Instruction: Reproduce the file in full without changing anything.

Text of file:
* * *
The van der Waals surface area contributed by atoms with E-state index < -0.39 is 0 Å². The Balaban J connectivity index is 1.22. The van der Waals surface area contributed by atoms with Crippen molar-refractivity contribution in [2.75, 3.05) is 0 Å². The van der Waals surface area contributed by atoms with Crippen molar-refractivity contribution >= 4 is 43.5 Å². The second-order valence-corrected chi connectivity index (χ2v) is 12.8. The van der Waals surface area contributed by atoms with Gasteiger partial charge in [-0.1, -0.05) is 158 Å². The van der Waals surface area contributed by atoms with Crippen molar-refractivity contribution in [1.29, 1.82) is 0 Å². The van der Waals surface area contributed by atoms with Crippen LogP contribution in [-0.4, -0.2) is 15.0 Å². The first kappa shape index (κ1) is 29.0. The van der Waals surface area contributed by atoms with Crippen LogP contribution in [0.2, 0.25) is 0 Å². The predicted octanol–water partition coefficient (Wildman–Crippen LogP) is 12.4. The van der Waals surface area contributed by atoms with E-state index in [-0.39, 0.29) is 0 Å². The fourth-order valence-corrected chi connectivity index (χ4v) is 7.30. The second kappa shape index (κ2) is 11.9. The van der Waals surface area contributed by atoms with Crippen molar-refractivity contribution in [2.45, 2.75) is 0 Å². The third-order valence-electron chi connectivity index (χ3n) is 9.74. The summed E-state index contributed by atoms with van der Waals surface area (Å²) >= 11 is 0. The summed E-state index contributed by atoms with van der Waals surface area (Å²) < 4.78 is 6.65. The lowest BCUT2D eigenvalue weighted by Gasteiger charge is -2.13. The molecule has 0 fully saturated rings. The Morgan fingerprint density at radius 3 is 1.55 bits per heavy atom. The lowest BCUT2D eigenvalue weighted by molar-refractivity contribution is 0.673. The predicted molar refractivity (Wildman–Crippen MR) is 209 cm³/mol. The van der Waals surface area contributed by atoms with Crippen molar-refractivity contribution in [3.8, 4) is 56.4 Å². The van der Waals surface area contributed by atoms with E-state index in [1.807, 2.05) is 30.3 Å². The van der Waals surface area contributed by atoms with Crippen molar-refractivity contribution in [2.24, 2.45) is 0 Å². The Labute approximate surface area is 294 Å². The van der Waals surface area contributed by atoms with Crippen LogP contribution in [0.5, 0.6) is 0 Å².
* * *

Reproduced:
The van der Waals surface area contributed by atoms with E-state index < -0.39 is 0 Å². The Balaban J connectivity index is 1.22. The van der Waals surface area contributed by atoms with Crippen molar-refractivity contribution in [2.75, 3.05) is 0 Å². The van der Waals surface area contributed by atoms with Crippen molar-refractivity contribution >= 4 is 43.5 Å². The second-order valence-corrected chi connectivity index (χ2v) is 12.8. The van der Waals surface area contributed by atoms with Gasteiger partial charge in [-0.1, -0.05) is 158 Å². The van der Waals surface area contributed by atoms with Crippen molar-refractivity contribution in [1.29, 1.82) is 0 Å². The van der Waals surface area contributed by atoms with Crippen LogP contribution in [-0.4, -0.2) is 15.0 Å². The first kappa shape index (κ1) is 29.0. The van der Waals surface area contributed by atoms with Crippen LogP contribution in [0.2, 0.25) is 0 Å². The predicted octanol–water partition coefficient (Wildman–Crippen LogP) is 12.4. The van der Waals surface area contributed by atoms with E-state index in [-0.39, 0.29) is 0 Å². The fourth-order valence-corrected chi connectivity index (χ4v) is 7.30. The second kappa shape index (κ2) is 11.9. The van der Waals surface area contributed by atoms with Crippen molar-refractivity contribution in [2.45, 2.75) is 0 Å². The third-order valence-electron chi connectivity index (χ3n) is 9.74. The summed E-state index contributed by atoms with van der Waals surface area (Å²) >= 11 is 0. The summed E-state index contributed by atoms with van der Waals surface area (Å²) < 4.78 is 6.65. The lowest BCUT2D eigenvalue weighted by Gasteiger charge is -2.13. The molecule has 0 fully saturated rings. The Morgan fingerprint density at radius 3 is 1.55 bits per heavy atom. The lowest BCUT2D eigenvalue weighted by molar-refractivity contribution is 0.673. The predicted molar refractivity (Wildman–Crippen MR) is 209 cm³/mol. The van der Waals surface area contributed by atoms with Crippen molar-refractivity contribution in [3.8, 4) is 56.4 Å². The van der Waals surface area contributed by atoms with E-state index in [1.807, 2.05) is 30.3 Å². The van der Waals surface area contributed by atoms with Crippen molar-refractivity contribution in [2.24, 2.45) is 0 Å². The Labute approximate surface area is 294 Å². The van der Waals surface area contributed by atoms with Crippen LogP contribution in [0.5, 0.6) is 0 Å².